1US$ is now 1.01EURO

Jun 27th, 2002, 05:59 PM
  #41  
bushwhacked
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There they go again! When they can't prevail on an issue, they personalize. Tell me is there anything you can't blame Clinton for?

Bush said he would run America like a CEO. Little did we know he meant like an Enron and WorldCom CEO. Corporate immorality and robbing hundreds of thousands of shareholders is just O.K. in your book?

So...how exactly is our current trade deficit Clinton's fault? There are some major gaps in your [ill]ogic.
 
Jun 27th, 2002, 06:04 PM
  #42  
peace and prosperity
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Tell me how you have benefitted from the Bush economic policies. Oh I get it. I have to wait eight years to find out.

You Repubs are so preocupied with sexuality and who got into who's pants. But it's so hypocritical. It's not as if your Newt and Bill Barr didn't have any experience at it either. Read David Brock's Blinded By the Right to get an insight into the pious and hypocritical GOP morality evidenced above.
 
Jun 27th, 2002, 06:08 PM
  #43  
thou shall not steal
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Republicans RULE? Is that a freudian slip? I know you'd like to have it that way, but the last time I looked, this country was a Democracy.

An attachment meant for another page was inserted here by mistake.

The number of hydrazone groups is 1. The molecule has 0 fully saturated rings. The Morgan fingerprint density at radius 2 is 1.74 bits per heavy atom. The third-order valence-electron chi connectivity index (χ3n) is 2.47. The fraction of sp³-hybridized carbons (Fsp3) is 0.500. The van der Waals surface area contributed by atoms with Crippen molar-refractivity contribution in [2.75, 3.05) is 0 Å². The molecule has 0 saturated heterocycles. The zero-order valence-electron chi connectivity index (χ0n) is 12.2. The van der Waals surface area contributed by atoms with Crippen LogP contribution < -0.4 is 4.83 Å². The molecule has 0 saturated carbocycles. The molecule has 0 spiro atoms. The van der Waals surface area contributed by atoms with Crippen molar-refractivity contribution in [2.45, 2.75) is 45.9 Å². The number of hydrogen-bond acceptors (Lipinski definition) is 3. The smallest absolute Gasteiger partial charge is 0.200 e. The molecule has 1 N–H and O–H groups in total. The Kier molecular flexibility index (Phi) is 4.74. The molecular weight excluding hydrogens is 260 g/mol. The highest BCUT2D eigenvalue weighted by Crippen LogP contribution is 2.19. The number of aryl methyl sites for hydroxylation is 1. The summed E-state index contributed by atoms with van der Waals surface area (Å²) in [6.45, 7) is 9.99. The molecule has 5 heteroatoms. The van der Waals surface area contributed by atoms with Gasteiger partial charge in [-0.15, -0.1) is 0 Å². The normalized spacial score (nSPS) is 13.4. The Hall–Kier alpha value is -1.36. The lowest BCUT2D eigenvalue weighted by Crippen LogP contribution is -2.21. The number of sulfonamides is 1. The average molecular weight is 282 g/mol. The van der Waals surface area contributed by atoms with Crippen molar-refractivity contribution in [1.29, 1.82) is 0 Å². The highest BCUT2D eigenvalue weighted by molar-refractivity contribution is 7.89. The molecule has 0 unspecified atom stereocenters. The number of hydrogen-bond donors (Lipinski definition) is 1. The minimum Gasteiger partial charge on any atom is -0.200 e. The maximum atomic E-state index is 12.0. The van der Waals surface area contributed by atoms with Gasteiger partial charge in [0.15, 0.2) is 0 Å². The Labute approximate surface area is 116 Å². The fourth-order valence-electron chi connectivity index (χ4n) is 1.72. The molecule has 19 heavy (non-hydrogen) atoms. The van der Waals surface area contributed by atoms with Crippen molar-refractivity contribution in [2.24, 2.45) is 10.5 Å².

It's more like Republicans STEAL.
 
Jun 27th, 2002, 06:23 PM
  #44  
accounting scandals
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Economists are beginning to suggest that the widening corporate accounting scandal is starting to erode consumer confidence as well as investor confidence — in part because so many Americans now own stocks, mostly in retirement plans

"This is certainly shaking the confidence of investors, businesses and I would think soon consumers and households," said Mark
Zandi, chief economist with Economy.com. "It's going to be hard on the economy. It's just one more hurdle for this very tentative recovery to overcome."

The WorldCom revelations were the latest blow to stock markets that have been performing dismally for months.

Investors sent stocks plunging on Wednesday, with the Dow Jones industrials falling below 9,000 for the first time since October and the Nasdaq for a while trading at its lowest levels in more than three years before both indexes recovered most of those losses